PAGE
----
Eta S. Berner, EdD; Randolph A. Miller, MD; Mark L. Graber, MD
Potential Financial Conflicts of Interest: None disclosed.
Berner E., Miller R., Graber M.; Missed and Delayed Diagnoses in the Ambulatory Setting. Ann Intern Med. 2007;146:470. doi: 10.7326/0003-4819-146-6-200703200-00022
Download citation file:
Published: Ann Intern Med. 2007;146(6):470.
TO THE EDITOR:
We applaud Gandhi and colleagues (1) for highlighting the problem of outpatient diagnostic errors. However, malpractice claims are a biased data source. Primary identification of diagnostic errors in ambulatory settings remains problematic.
Wachter (2) highlighted differences that make diagnostic error detection more difficult in ambulatory settings than in hospitals. Outpatient diagnosticians typically record their observations and conclusions incompletely and illegibly on paper charts, which contributes to the lack of knowledge about the extent of diagnostic errors. Paper-based outpatient records are expensive to collect and analyze for outcome studies. In outpatient settings, fewer diagnostic gold standard procedures occur and irregular follow-up facilitates missing sentinel events. Incorrect outpatient diagnoses may go unnoticed for self-limited disorders. For more serious conditions, patients may present to serial physicians for second opinions; earlier physicians in the chain may never learn of a definitive diagnosis made elsewhere. As a result, available estimates of rates of outpatient diagnostic errors may represent lower bounds for their true frequency. Malpractice claims make up an even smaller proportion of the total.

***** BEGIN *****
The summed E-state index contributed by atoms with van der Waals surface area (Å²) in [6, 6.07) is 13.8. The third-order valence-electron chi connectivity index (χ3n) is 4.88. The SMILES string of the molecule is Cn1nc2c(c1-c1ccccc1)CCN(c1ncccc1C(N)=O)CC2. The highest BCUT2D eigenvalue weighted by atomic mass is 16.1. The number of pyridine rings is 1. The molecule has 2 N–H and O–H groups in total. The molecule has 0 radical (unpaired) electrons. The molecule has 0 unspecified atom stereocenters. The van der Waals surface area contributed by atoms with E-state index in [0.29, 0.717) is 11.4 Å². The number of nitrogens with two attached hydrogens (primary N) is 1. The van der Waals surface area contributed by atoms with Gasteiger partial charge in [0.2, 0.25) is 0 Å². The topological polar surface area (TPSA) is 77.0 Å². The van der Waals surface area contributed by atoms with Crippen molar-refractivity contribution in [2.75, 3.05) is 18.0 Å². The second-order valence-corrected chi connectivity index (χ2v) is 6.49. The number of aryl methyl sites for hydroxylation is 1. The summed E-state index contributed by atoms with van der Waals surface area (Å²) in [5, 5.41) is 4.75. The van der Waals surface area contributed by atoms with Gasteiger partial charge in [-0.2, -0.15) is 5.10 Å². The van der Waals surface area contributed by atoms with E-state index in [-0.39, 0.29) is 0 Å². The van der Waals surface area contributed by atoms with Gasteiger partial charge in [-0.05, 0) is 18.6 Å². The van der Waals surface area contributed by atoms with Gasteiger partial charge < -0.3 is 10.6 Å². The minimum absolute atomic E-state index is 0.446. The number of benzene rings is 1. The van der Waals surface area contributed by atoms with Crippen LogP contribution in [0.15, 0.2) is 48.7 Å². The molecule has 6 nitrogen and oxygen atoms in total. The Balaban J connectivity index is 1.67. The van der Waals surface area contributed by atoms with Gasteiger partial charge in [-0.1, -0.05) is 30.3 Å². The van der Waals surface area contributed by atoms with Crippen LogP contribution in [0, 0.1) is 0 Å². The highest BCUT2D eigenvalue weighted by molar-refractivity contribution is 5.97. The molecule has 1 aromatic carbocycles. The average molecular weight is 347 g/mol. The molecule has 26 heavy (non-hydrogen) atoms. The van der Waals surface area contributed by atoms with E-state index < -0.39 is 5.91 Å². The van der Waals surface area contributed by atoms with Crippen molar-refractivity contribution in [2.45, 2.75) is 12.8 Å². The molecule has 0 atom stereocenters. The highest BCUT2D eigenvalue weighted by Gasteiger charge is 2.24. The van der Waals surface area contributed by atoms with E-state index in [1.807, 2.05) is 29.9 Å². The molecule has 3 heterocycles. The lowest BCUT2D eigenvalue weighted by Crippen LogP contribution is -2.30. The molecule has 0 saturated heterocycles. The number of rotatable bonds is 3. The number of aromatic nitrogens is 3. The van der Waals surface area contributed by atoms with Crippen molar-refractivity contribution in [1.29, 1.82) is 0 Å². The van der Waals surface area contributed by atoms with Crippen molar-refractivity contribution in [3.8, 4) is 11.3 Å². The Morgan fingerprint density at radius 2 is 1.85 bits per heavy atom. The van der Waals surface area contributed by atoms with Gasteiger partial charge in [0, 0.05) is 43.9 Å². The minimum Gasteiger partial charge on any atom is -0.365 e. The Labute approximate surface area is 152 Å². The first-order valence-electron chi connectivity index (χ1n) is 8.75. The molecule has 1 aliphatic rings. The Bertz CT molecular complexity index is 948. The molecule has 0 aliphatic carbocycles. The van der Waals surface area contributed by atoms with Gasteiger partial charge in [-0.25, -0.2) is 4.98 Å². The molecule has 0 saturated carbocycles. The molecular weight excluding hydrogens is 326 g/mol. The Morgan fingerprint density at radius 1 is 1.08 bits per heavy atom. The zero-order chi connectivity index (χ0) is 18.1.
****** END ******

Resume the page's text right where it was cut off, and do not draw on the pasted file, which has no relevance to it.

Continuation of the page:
to gain full access to the content and tools.
Learn more about subscription options.
Register Now for a free account.
Copyright © 2016 American College of Physicians. All Rights Reserved.
Print ISSN: 0003-4819 | Online ISSN: 1539-3704
Conditions of Use
This PDF is available to Subscribers Only